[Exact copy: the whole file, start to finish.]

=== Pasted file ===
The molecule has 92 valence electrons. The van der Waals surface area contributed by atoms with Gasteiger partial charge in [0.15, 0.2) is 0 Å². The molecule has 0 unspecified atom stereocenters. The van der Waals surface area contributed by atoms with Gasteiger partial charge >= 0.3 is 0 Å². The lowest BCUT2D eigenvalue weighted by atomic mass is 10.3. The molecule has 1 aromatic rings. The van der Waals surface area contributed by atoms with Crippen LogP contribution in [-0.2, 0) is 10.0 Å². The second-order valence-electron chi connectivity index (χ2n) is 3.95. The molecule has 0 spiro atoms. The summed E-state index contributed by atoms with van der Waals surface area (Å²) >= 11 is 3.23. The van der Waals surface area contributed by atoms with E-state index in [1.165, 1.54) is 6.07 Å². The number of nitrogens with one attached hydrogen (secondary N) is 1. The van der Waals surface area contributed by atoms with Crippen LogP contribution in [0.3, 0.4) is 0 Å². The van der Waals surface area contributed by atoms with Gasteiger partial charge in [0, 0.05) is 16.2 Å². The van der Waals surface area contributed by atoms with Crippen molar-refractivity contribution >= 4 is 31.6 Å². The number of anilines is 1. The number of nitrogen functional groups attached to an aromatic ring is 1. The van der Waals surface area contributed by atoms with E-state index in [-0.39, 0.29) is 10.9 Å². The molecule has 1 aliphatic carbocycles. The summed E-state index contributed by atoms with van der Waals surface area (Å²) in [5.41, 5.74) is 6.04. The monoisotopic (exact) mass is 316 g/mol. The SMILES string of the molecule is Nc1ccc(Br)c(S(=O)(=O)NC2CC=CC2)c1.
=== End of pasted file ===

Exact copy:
The molecule has 92 valence electrons. The van der Waals surface area contributed by atoms with Gasteiger partial charge in [0.15, 0.2) is 0 Å². The molecule has 0 unspecified atom stereocenters. The van der Waals surface area contributed by atoms with Gasteiger partial charge >= 0.3 is 0 Å². The lowest BCUT2D eigenvalue weighted by atomic mass is 10.3. The molecule has 1 aromatic rings. The van der Waals surface area contributed by atoms with Crippen LogP contribution in [-0.2, 0) is 10.0 Å². The second-order valence-electron chi connectivity index (χ2n) is 3.95. The molecule has 0 spiro atoms. The summed E-state index contributed by atoms with van der Waals surface area (Å²) >= 11 is 3.23. The van der Waals surface area contributed by atoms with E-state index in [1.165, 1.54) is 6.07 Å². The number of nitrogens with one attached hydrogen (secondary N) is 1. The van der Waals surface area contributed by atoms with Crippen LogP contribution in [0.3, 0.4) is 0 Å². The van der Waals surface area contributed by atoms with Gasteiger partial charge in [0, 0.05) is 16.2 Å². The van der Waals surface area contributed by atoms with Crippen molar-refractivity contribution >= 4 is 31.6 Å². The number of anilines is 1. The number of nitrogen functional groups attached to an aromatic ring is 1. The van der Waals surface area contributed by atoms with E-state index in [-0.39, 0.29) is 10.9 Å². The molecule has 1 aliphatic carbocycles. The summed E-state index contributed by atoms with van der Waals surface area (Å²) in [5.41, 5.74) is 6.04. The monoisotopic (exact) mass is 316 g/mol. The SMILES string of the molecule is Nc1ccc(Br)c(S(=O)(=O)NC2CC=CC2)c1.